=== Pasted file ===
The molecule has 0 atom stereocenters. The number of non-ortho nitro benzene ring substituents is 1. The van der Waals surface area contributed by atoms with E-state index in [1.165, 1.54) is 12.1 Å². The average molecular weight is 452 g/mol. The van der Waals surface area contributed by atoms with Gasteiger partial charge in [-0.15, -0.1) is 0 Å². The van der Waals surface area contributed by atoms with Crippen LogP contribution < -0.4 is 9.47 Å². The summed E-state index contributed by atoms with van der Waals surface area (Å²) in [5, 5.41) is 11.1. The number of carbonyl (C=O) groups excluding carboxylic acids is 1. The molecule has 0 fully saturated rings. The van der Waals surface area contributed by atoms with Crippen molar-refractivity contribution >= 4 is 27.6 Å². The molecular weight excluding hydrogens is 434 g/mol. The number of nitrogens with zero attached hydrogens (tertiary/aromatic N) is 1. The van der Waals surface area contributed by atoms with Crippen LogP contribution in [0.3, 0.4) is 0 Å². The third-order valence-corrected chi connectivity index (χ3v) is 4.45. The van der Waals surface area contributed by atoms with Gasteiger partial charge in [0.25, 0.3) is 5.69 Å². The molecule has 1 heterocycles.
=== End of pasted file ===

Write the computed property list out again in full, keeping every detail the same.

The molecule has 0 atom stereocenters. The number of non-ortho nitro benzene ring substituents is 1. The van der Waals surface area contributed by atoms with E-state index in [1.165, 1.54) is 12.1 Å². The average molecular weight is 452 g/mol. The van der Waals surface area contributed by atoms with Gasteiger partial charge in [-0.15, -0.1) is 0 Å². The van der Waals surface area contributed by atoms with Crippen LogP contribution < -0.4 is 9.47 Å². The summed E-state index contributed by atoms with van der Waals surface area (Å²) in [5, 5.41) is 11.1. The number of carbonyl (C=O) groups excluding carboxylic acids is 1. The molecule has 0 fully saturated rings. The van der Waals surface area contributed by atoms with Crippen molar-refractivity contribution >= 4 is 27.6 Å². The molecular weight excluding hydrogens is 434 g/mol. The number of nitrogens with zero attached hydrogens (tertiary/aromatic N) is 1. The van der Waals surface area contributed by atoms with Crippen LogP contribution in [0.3, 0.4) is 0 Å². The third-order valence-corrected chi connectivity index (χ3v) is 4.45. The van der Waals surface area contributed by atoms with Gasteiger partial charge in [0.25, 0.3) is 5.69 Å². The molecule has 1 heterocycles.